The main thesis of this book is straightforward and comforting: “There will be no war in the West Pacific in the next few years.”
Born and raised in Hong Kong, educated and trained as an engineer in the U.S., author Peking King bases this conclusion on an overview of the history of Southeast Asia. Unfortunately, his work is replete with grammatical errors that make reading difficult.
Most of the focus is on China which, the author maintains, has become in the years after Mao “a capitalist nation with a Communist Party.” In international terms, this means that trade is far more important to its government than military confrontation. Because their relationship is based strictly on economics, “[f]or China, South Korea is a more important ally than North Korea.”
While China has transformed, the Kim family has maintained its despotic monarchy in the North and is currently led by “the most spoiled brat on earth,” the author posits, a man-child playing with nuclear weapons in his sandbox. The author maintains that the best way to deal with this challenge is “to isolate [North Korea] and ignore them,” an approach that depends on China to reign in Kim’s most outrageous threats. Fortunately, Peking states, such a tight grip is in the interests of China, the United States and of peace itself.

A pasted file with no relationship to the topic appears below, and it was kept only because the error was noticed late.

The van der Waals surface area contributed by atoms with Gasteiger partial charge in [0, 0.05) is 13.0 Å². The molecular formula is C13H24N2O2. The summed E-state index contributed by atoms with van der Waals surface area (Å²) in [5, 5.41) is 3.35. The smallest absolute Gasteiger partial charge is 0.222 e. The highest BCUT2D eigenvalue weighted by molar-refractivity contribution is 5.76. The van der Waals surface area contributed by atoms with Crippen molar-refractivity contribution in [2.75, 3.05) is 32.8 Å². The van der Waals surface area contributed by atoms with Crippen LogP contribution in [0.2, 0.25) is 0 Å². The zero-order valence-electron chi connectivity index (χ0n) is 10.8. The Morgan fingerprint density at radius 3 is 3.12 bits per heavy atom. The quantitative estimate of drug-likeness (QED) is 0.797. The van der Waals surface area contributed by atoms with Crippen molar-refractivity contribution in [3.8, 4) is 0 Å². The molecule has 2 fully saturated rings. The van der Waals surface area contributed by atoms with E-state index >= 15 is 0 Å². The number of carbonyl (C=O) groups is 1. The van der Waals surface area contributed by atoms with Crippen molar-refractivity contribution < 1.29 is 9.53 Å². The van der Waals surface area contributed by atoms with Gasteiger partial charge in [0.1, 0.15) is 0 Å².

This conclusion is well reasoned, but unfortunately, the book is poorly edited and hard to follow. Overall, it demonstrates a precarious grasp of English grammar. Verbs often appear in the wrong tense, sentences are occasionally left as fragments and the author’s points are not always clearly stated; for example, “Even today the North Korean regime is still using massive amount innocent people die by airstrike during the Korean War as anti-American propaganda.” Such jumbled sentences make for an extremely challenging read.
While the author’s argument is provocative and deserving of attention, the book requires a careful edit before it can attract an appreciative audience.
Also available in hardcover and ebook.